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Mark Heisler On The NBA/Honoring The Minneapolis Lakers

Old Glory

Lakers Remember Past Tonight at Staples Center With Banners for Mikan-Led Title Teams

April 11, 2002

The lane was thinner in 1948 when George Mikan joined the Minneapolis Lakers, and no one called it "the paint."

It was six feet across, instead of the current 16, crowned on top by the free-throw circle and called "the key," a term that has since faded into the mists.

Players didn't dunk--it was considered showing off--or go between their legs on the dribble, or cross-over. They'd have to start using their left hands before they could think of crossing over.

They had begun jumping off both legs to shoot, but it wasn't called a "jumper," much less a "J." Rather than the all-purpose weapon it is now, the "jump shot" was just part of repertoires that included the hook (the old rolling variety, jump hooks being decades away), the running one-hander and that old stand-by, the set shot, which could be one-handed, or, for purists, two-handed. Free throws often were taken underhanded.

The national TV schedule was limited, as in nonexistent. There wouldn't be any until 1953, when the Dumont Network (another goner) ponied up $39,000 for a 13-game package, then dropped the NBA after one season.

Players didn't do TV commercials for sneakers, sports drinks, hamburgers or anything, much less rap CDs, there being no rap or CDs. There wasn't even any rock 'n' roll yet. Elvis was 13.

There were no basketball "superstars," another word that didn't exist. Celebrity was a lot to hope for, until the Lakers arrived in New York to see their game billed on the marquee of (the old) Madison Square Garden as:



However, it wasn't because Mikan embodied that young/hot look that's in favor today.

Jim Pollard, a 6-5 forward who was the Laker star, remembers Mikan, who'd been the main attraction of a rival league, first walking into their dressing room before a game in Sheboygan, Wis., which was then a league city, or village, and introducing himself.

Happily, he was 6 foot 10, or they might have thought he was the new trainer.

"I thought that was the biggest-looking dumb character that I'd ever seen for a guy that was barely 23 years old," Pollard said later. "He had these great big thick glasses and he had this homburg hat on."

The lenses in Mikan's glasses, secured during games by an elastic band, were said to be a quarter-inch thick. He was anything but a prodigy, having been cut by his high school team in Joliet, Ill. Amazing as it sounds now, basketball was considered a small man's game of cutting and passing. Coaches didn't wait on big guys who were always so far behind developmentally.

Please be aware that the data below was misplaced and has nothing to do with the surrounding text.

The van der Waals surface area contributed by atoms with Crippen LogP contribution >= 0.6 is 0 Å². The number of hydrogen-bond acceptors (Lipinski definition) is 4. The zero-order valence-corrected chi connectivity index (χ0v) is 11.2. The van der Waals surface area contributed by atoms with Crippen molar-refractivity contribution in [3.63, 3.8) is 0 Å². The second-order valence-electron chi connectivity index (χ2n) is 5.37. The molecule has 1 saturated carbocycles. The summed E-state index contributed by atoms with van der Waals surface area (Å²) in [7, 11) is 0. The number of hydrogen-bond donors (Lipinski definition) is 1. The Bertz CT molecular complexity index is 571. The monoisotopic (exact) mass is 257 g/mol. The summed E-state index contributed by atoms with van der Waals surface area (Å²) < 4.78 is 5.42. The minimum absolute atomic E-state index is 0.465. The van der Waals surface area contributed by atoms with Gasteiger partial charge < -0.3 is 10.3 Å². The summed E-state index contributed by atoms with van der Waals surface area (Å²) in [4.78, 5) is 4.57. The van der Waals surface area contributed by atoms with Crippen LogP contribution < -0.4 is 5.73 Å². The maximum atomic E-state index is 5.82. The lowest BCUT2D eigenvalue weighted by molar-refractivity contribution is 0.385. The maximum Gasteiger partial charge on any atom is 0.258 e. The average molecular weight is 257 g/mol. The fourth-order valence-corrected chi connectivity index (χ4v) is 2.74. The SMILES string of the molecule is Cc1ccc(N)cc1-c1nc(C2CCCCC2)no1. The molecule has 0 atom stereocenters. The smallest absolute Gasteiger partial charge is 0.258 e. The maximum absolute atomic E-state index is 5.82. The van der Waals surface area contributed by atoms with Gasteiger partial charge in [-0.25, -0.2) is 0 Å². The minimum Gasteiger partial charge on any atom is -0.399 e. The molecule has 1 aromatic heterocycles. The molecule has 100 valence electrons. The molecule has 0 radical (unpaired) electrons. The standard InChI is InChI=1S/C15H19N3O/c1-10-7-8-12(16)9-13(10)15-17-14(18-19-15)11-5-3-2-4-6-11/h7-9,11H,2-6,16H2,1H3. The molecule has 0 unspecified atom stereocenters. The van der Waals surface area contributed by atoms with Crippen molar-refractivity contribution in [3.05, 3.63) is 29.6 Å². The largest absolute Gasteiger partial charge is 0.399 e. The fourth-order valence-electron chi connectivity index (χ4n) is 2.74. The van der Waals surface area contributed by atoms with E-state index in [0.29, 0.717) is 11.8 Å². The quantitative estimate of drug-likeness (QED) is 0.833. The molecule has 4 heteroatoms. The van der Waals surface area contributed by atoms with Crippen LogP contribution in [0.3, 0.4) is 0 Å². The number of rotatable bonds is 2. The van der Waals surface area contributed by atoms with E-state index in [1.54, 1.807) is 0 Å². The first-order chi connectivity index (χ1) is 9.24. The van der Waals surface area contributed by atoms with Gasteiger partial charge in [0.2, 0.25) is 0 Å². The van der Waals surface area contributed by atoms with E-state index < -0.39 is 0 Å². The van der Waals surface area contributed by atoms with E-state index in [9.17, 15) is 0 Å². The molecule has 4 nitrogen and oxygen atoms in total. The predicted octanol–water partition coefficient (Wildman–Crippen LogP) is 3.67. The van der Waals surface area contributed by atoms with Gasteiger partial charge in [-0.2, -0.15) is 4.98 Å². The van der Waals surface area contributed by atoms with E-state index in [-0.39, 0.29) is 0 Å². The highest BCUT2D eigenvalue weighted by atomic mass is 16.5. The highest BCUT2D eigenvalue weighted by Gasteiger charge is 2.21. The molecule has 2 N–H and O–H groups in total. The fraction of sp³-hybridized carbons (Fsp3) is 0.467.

That was until DePaul Coach Ray Meyer made Mikan the first great project, improving his mobility painstakingly, with dance lessons and shadow boxing, then turning him loose onto a world that suddenly couldn't match up.

An apt and enthusiastic student, Mikan became the Shaquille O'Neal of his day, a hulking, broad-shouldered 260-pounder among the Lilliputians, able to hook with either hand, dominating by whatever means necessary.

That tucked-elbow spin O'Neal kept laying out Dikembe Mutombo with last spring? That was Mikan's basic move into the lane.

"He just had his way in those days," former Boston Celtic great Bob Cousy said. "The Lakers ran no transition. It wasn't unlike what the Sixers did with Wilt [Chamberlain] after a while.

"The Lakers simply waited for Big George to get down the floor and then the offense started with him getting it. They'd run some splits and things, but basically, he would just overpower you.

"He wasn't clumsy. I say awkward and plodding and I suppose that implies clumsy, but he wasn't clumsy. But he wasn't agile either. It was somewhere in between that. He simply was able to go where he chose to go."

This was no dinosaur. This was the first big NBA center to walk erect.

In the days when they celebrated high-scoring "point-a-minute" teams, Mikan began tabbing big numbers, winning five scoring titles in a row, averaging 23 points--before they put in the 24-second clock--turning it up in the biggest games ... averaging 30 in the '49 playoffs ... getting 40 in Game 6 when the Lakers clinched the title in '50.

Before him, NBA centers ran about 6-8, 220, like Boston's "Easy" Ed Macauley, who was OK the rest of the time but an endangered sub-species when the Lakers were in town.

"We'd walk through train stations," Cousy said, "and he would walk by one of these huge columns. Macauley had a wry sense of humor and would bump into the column and say, 'Oh, excuse me, George.'

"To Macauley, trying to guard him in the pivot, that's what it seemed like, trying to guard one of these huge columns. Mikan was unmovable. He was so much stronger than anyone in the league at that time."

Despite his gentlemanly, "square" ('50s term, also yet to come into favor) manner, Mikan was anything but shy, demanding the ball and letting people know about it when he didn't get it.

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